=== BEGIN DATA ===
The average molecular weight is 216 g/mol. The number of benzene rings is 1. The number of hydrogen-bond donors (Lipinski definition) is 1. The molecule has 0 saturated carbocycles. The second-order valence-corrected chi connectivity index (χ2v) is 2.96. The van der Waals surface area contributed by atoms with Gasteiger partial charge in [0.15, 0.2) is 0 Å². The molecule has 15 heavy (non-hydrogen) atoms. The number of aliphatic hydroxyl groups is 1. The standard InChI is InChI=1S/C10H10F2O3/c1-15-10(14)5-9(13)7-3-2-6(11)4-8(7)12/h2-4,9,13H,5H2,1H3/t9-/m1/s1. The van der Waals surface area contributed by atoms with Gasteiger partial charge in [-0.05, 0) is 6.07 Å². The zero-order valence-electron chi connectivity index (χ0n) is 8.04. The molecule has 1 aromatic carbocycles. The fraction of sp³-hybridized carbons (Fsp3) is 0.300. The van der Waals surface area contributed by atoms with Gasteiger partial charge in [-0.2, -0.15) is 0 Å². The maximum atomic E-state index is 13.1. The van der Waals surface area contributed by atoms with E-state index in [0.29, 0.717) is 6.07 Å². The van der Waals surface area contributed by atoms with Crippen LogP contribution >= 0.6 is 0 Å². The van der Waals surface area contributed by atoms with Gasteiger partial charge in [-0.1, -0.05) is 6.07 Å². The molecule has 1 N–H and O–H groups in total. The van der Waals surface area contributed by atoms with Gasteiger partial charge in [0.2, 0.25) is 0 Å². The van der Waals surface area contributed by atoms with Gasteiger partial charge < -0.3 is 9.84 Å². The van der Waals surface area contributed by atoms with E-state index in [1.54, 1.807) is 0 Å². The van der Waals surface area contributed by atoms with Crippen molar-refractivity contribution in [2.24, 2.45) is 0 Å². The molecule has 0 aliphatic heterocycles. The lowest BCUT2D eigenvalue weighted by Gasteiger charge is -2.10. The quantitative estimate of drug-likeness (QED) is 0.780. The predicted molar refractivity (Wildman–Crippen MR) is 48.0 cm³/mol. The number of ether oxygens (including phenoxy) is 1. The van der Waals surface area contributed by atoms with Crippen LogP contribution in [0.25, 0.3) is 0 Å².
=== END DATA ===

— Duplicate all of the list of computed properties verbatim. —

The average molecular weight is 216 g/mol. The number of benzene rings is 1. The number of hydrogen-bond donors (Lipinski definition) is 1. The molecule has 0 saturated carbocycles. The second-order valence-corrected chi connectivity index (χ2v) is 2.96. The van der Waals surface area contributed by atoms with Gasteiger partial charge in [0.15, 0.2) is 0 Å². The molecule has 15 heavy (non-hydrogen) atoms. The number of aliphatic hydroxyl groups is 1. The standard InChI is InChI=1S/C10H10F2O3/c1-15-10(14)5-9(13)7-3-2-6(11)4-8(7)12/h2-4,9,13H,5H2,1H3/t9-/m1/s1. The van der Waals surface area contributed by atoms with Gasteiger partial charge in [-0.05, 0) is 6.07 Å². The zero-order valence-electron chi connectivity index (χ0n) is 8.04. The molecule has 1 aromatic carbocycles. The fraction of sp³-hybridized carbons (Fsp3) is 0.300. The van der Waals surface area contributed by atoms with Gasteiger partial charge in [-0.2, -0.15) is 0 Å². The maximum atomic E-state index is 13.1. The van der Waals surface area contributed by atoms with E-state index in [0.29, 0.717) is 6.07 Å². The van der Waals surface area contributed by atoms with Crippen LogP contribution >= 0.6 is 0 Å². The van der Waals surface area contributed by atoms with Gasteiger partial charge in [-0.1, -0.05) is 6.07 Å². The molecule has 1 N–H and O–H groups in total. The van der Waals surface area contributed by atoms with Gasteiger partial charge in [0.2, 0.25) is 0 Å². The van der Waals surface area contributed by atoms with Gasteiger partial charge < -0.3 is 9.84 Å². The van der Waals surface area contributed by atoms with E-state index in [1.54, 1.807) is 0 Å². The van der Waals surface area contributed by atoms with Crippen molar-refractivity contribution in [2.24, 2.45) is 0 Å². The molecule has 0 aliphatic heterocycles. The lowest BCUT2D eigenvalue weighted by Gasteiger charge is -2.10. The quantitative estimate of drug-likeness (QED) is 0.780. The predicted molar refractivity (Wildman–Crippen MR) is 48.0 cm³/mol. The number of ether oxygens (including phenoxy) is 1. The van der Waals surface area contributed by atoms with Crippen LogP contribution in [0.25, 0.3) is 0 Å².